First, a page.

5 minutes with: Lee Mead - 'My fans send me cake'
The musical theatre star on his role in the West End's first pantomime in nearly 30 years, his turn in ''Casualty'', ''Any Dream Will Do'' and his massive fanbase
Our Cinderella director Michael Harrison wanted to lock the whole show down within the first few days. So we blocked the whole thing and then had three or four weeks to polish the numbers and keep running the scenes. It's a really nice way of working. I've done a lot of musicals when they don't block the second act until week three, or the last week.
The London Palladium is steeped in history. With figures from Frank Sinatra to Judi Garland and Norman Wisdom all appearing there, so it's a real honour to be part of the show. It's the first panto in the West End in 30 years and you can't get a more prestigious or bigger theatre. I am pinching myself everyday.
Julian Clary is the king of innuendo. I've done panto with him three times before and he's so funny. This is the first time I've met Paul O'Grady, though I've seen him on the telly for years. His evil Baroness is hilarious. We have a crew of 30-odd phenomenal dancers and an orchestra, but the star names - Paul, Julian, Nigel [Havers] and Amanda [Holden] - there's no ego there.
'Lee Mead - Any Dream Will Do' will be on my tombstone. It was almost ten years ago but it completely changed my life and my career. It gave me a platform to show producers and the public what I could do and what I had been doing for a few years prior to that. I think I've sung "Any Dream Will Do" about 3000 times. I do it every panto, every show, it's my signature song. We do it in Cinderella. I do the number and Julian interjects with some dry lines.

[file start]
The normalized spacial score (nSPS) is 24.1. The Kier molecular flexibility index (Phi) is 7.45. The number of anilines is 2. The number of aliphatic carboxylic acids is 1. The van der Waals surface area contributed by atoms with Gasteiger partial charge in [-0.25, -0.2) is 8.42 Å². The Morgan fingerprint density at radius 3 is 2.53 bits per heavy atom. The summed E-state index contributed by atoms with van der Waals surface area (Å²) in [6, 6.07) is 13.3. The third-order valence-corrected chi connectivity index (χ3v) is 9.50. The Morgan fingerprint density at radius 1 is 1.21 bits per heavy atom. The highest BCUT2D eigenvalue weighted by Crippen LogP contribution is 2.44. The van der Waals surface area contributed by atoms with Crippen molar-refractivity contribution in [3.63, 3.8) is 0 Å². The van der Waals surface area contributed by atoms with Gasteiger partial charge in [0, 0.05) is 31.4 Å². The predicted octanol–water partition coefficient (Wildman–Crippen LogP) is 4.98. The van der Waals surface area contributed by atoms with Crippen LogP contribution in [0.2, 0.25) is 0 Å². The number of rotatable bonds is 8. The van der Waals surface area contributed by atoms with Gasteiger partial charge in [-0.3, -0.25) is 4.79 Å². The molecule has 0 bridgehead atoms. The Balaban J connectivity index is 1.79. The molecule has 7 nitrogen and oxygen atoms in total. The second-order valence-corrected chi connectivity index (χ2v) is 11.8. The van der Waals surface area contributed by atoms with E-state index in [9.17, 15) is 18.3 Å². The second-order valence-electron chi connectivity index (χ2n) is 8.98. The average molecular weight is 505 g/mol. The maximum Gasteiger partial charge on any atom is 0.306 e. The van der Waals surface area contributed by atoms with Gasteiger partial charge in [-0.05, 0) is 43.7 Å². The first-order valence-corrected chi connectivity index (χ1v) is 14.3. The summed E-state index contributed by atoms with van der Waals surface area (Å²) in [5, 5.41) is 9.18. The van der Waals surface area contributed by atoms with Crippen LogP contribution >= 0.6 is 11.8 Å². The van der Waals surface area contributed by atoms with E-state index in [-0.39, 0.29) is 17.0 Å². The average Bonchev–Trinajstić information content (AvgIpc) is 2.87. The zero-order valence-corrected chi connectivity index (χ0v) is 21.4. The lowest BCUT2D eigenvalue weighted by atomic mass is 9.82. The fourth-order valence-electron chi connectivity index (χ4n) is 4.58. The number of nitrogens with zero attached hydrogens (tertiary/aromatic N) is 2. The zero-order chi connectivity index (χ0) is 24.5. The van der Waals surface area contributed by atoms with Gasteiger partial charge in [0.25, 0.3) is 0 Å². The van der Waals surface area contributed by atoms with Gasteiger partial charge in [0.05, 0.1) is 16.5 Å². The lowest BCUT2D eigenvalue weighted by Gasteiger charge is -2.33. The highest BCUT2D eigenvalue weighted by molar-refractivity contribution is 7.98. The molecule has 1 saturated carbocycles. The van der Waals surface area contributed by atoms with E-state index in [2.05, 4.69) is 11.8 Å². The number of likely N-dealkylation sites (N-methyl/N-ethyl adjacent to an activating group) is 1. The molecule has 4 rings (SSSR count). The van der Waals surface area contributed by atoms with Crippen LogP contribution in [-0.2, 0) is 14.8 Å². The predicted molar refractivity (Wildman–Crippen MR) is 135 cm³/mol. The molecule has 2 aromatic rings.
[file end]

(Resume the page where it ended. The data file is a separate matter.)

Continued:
When I came out of Any Dream Will Do I was instantly famous. The main thing for me was having people I didn't know talking to me without introducing themselves or saying "Hi Lee". It's quite a bizarre thing for people to know who you are without you even meeting them. I don't think I can complain though, it was my choice to do the show and I never in a million years expected to win it.
It took me four or five years to get a guest episode in Casualty. In this country you can become so well known for being a comic or a singer, or a musical theatre person but it can be hard to be seen for anything else. Certain casting directors just wouldn't see me. But I owe my TV career to Oliver Kent the head of Casualty, who remembered me after my guest episode and called up my agent when they had a character they thought would work.
My fans send me cake. Last Thursday I was given a pavlova. I get given a lot of food. Maybe they are trying to fatten me up, I'm not sure. I've always found it a bit strange. But people do send gifts for my daughter Betsy too, which is nice.
Cinderella runs at the London Palladium until 15 January.